4. Begin discussions with investors before you need the money
A soft introduction to an investor is an effective way to start a conversation about your business. Grow your network at every opportunity and then leverage that network. I am a firm believer that an entrepreneur’s network is their net worth.
Once you’ve made a connection with an investor, you can keep them updated on your progress. In this way you’re showing them that you’re setting goals and milestones and meeting them. This creates a very different discussion down the line when you are looking for growth funding.
5. Not all money is created equal
There is a difference between ‘smart’ and ‘lazy’ capital, and you want smart capital. There’s no shortage of money looking for a home, but if you’re looking for investment capital to truly build a scalable, sustainable business, then you need all four types of capital from your investor: Social capital; financial capital; human capital and mentorship capital.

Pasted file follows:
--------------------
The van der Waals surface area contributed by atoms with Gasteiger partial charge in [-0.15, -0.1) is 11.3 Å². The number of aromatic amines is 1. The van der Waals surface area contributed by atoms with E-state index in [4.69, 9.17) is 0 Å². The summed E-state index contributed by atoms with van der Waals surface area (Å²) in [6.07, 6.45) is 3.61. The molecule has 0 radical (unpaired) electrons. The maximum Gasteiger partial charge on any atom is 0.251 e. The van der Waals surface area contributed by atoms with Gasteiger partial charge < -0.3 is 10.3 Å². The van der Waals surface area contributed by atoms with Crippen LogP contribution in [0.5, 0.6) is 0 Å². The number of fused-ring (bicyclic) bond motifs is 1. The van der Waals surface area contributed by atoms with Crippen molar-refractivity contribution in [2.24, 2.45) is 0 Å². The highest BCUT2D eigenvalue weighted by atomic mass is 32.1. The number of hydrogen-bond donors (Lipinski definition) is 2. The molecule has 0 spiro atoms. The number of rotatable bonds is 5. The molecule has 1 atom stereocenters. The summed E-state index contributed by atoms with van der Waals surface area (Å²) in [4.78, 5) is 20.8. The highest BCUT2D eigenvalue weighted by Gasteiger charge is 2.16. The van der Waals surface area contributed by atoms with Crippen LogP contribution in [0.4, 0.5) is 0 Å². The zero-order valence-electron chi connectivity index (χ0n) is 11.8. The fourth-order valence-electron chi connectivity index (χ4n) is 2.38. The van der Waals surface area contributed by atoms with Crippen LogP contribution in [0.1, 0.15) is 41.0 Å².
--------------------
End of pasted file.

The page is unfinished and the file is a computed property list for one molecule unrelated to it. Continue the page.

6. Make your business attractive to an investor
In order to present an attractive deal, you need to think like an investor. Put yourself in their shoes, and understand their business model.
Investors look for scalable businesses and to raise finance you need to show how you will scale. A good idea does not equal a good business model or an investable business. You need to show investors how you are going to make money.
They need to see a clear ROI for their investment. You must quantify the risks your business faces and show them how you will mitigate them. You also need to show them how you will use the funds raised. High salaries, flashy cars and swanky offices are not what investors want to pay for.
7. Be realistic about your valuation